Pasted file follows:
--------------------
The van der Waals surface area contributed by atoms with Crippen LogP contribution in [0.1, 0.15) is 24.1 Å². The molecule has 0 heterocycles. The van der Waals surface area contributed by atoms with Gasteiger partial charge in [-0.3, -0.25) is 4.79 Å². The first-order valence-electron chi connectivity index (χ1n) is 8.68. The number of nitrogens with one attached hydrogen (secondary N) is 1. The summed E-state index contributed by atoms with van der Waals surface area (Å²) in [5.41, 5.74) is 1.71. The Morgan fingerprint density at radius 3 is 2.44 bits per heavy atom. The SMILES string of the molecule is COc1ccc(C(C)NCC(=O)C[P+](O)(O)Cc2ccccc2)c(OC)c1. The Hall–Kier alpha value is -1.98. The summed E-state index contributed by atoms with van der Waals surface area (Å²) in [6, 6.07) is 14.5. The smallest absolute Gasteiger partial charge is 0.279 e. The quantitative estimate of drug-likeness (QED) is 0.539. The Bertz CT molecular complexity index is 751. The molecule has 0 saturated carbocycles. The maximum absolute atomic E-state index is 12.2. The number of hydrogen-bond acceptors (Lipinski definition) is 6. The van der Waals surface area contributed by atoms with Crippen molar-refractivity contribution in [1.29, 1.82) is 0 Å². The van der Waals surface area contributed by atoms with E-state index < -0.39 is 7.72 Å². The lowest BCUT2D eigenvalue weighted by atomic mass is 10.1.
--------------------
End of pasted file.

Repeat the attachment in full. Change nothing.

The van der Waals surface area contributed by atoms with Crippen LogP contribution in [0.1, 0.15) is 24.1 Å². The molecule has 0 heterocycles. The van der Waals surface area contributed by atoms with Gasteiger partial charge in [-0.3, -0.25) is 4.79 Å². The first-order valence-electron chi connectivity index (χ1n) is 8.68. The number of nitrogens with one attached hydrogen (secondary N) is 1. The summed E-state index contributed by atoms with van der Waals surface area (Å²) in [5.41, 5.74) is 1.71. The Morgan fingerprint density at radius 3 is 2.44 bits per heavy atom. The SMILES string of the molecule is COc1ccc(C(C)NCC(=O)C[P+](O)(O)Cc2ccccc2)c(OC)c1. The Hall–Kier alpha value is -1.98. The summed E-state index contributed by atoms with van der Waals surface area (Å²) in [6, 6.07) is 14.5. The smallest absolute Gasteiger partial charge is 0.279 e. The quantitative estimate of drug-likeness (QED) is 0.539. The Bertz CT molecular complexity index is 751. The molecule has 0 saturated carbocycles. The maximum absolute atomic E-state index is 12.2. The number of hydrogen-bond acceptors (Lipinski definition) is 6. The van der Waals surface area contributed by atoms with Crippen molar-refractivity contribution in [1.29, 1.82) is 0 Å². The van der Waals surface area contributed by atoms with E-state index < -0.39 is 7.72 Å². The lowest BCUT2D eigenvalue weighted by atomic mass is 10.1.